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How to conduct a successful key informant interview

Welcome to Part 2 of the 3-part series: Everything You Need to Know about Key Informant Interviews. Our last post discussed how to plan a key informant interview. If you haven’t read Part 1, you can check it out here: 6 Tips for Planning Successful Key Informant Interviews.

Now that we know the steps in planning a key informant interview, we will discuss how to successfully conduct one.

This post will provide tips on navigating your overall interview. By this point, you have selected your interviewers and key informants. Now it’s time to grab your interview guide and conduct your key informant interviews.


Introduce yourself and share the goal of the interview. Use this time to share additional information about the topic you’ll be discussing. Explain who is involved and why their cooperation is important. Additionally, be sure to address the overall plan for the interview to include the format, length, and expectations.

The first several minutes of your interview should be used to develop rapport. This will help your key informants feel more comfortable, which will make them more likely to share their views and opinions. Begin by asking general questions about a subject of interest to the key informant. This is a great way to break the ice and get their opinion on a related issue.

Some examples include:

  • What projects are you currently working on that are related to this issue?
  • How can someone be more involved with your organization?
  • What do you hope to gain from this experience?


Use your interview guide to facilitate discussion during your interview. Be sure to follow the interview guide as directed to maintain consistency with all interviews. Draw on your key informants’ related experiences. This will help you gain specific input from their area of expertise.

Your interviews should flow like natural conversations and not a formal meeting. Use transition comments to guide your conversation and probe for additional information. Be engaged and ask your key informants for feedback. This is your opportunity to consider what recommendations or resolutions they can provide in addressing the issue you’re exploring.

As the interviewer, your goal is to make the interviews a positive and stress-free experience. Maintain a neutral viewpoint and avoid any distracting nonverbal cues. It’s okay if you don’t agree with your informants’ opinions. Your goal is to remain neutral and gather additional information about the issue. Avoid using jargon or technical terms that your key informants may not be familiar with. This will only cause confusion and may disrupt the interview. Also, practice cultural competence so you can accurately portray your key informants’ stories. Be respectful and ask for clarity as needed.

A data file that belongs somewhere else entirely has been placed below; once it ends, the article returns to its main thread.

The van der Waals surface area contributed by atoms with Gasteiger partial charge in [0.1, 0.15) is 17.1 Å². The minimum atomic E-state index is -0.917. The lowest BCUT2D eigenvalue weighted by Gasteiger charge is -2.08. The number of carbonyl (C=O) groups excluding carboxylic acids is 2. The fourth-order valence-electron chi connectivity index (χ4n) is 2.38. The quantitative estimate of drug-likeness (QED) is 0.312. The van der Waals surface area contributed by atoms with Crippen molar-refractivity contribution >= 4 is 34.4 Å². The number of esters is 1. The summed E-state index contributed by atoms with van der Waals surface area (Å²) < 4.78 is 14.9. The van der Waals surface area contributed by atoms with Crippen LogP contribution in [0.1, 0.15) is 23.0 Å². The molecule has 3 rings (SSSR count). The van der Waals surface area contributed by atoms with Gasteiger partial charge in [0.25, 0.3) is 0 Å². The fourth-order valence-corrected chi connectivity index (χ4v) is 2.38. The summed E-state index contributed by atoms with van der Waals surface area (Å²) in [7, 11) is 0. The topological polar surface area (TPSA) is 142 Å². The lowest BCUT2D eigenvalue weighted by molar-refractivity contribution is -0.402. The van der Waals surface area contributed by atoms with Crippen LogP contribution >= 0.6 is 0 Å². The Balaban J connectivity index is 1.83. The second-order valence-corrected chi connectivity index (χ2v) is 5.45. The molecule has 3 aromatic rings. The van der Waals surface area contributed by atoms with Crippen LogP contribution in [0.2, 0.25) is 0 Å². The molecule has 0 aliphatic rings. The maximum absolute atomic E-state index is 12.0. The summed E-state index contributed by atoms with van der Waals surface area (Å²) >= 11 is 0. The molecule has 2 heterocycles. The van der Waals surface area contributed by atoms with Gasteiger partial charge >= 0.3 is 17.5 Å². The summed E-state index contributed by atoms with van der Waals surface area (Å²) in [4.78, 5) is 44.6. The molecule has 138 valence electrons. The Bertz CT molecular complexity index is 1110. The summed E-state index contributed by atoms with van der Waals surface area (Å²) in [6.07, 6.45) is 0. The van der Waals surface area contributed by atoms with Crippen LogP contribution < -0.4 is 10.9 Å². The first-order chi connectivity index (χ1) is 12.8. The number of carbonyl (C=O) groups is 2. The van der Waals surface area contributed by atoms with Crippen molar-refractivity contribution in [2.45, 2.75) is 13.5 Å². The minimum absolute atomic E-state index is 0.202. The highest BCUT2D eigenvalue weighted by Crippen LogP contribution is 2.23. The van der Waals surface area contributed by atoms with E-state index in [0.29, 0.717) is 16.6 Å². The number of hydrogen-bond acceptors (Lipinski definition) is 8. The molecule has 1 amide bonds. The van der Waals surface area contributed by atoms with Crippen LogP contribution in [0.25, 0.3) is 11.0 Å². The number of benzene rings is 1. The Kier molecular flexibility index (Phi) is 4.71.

Be mindful of key informants’ nonverbal cues during the interview. Paying attention to nonverbal cues can help you better understand what is truly being said beyond just the words being spoken. During the interview, pay close attention to eye contact, gestures, facial expressions, postures, and other movements. This is a great way to gauge your key informants’ levels of interest and understanding.

Be sure to take notes and summarize details during your interviews. It will be helpful to record your interviews so you can go back and add comments that may not have been captured in your notes. Make sure you have consent before you record and/or take notes and have a plan in place to ensure the confidentiality of all informants’ responses.

Remember your purpose for conducting the interviews. You may interact with some key informants who ramble and provide long responses. Be comfortable with controlling the conversation so you stay on topic and get the information you need. Be conscious of the time and steer the conversation back when needed. As this occurs, be sure to stay patient, but reinforce the questions being asked.


Take a moment to determine if more information is needed. Follow up with questions that may be useful in gaining more insight or closing any gaps on the issue(s) discussed. It is important to make sure you have captured everything you need from your key informants.

Discuss next steps with your key informants and share how the data will be used. As you begin to consolidate your data, you may recognize gaps that your partners can help you fill. This can include providing connections to additional contacts, resources to support improvements, and sharing related data and information. Be sure to follow up and delegate specific action items as needed to your key informants.

Send a personal thank you to your key informants for their time and consider providing a token of gratitude, such as a reusable bag, water bottle, or pen.

Share the compiled results from all the interviews with your key informants. This will help to support further collaboration and improvements around the related issue.

I hope by now you are more familiar with how to plan and conduct successful key informant interviews. Our next post of this series will discuss how to evaluate the data you gather from key informant interviews.

Stay tuned!

Do you have any tips to share for conducting successful key informant interviews? Please share your experience below!
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Grant Readiness

August 6, 2019

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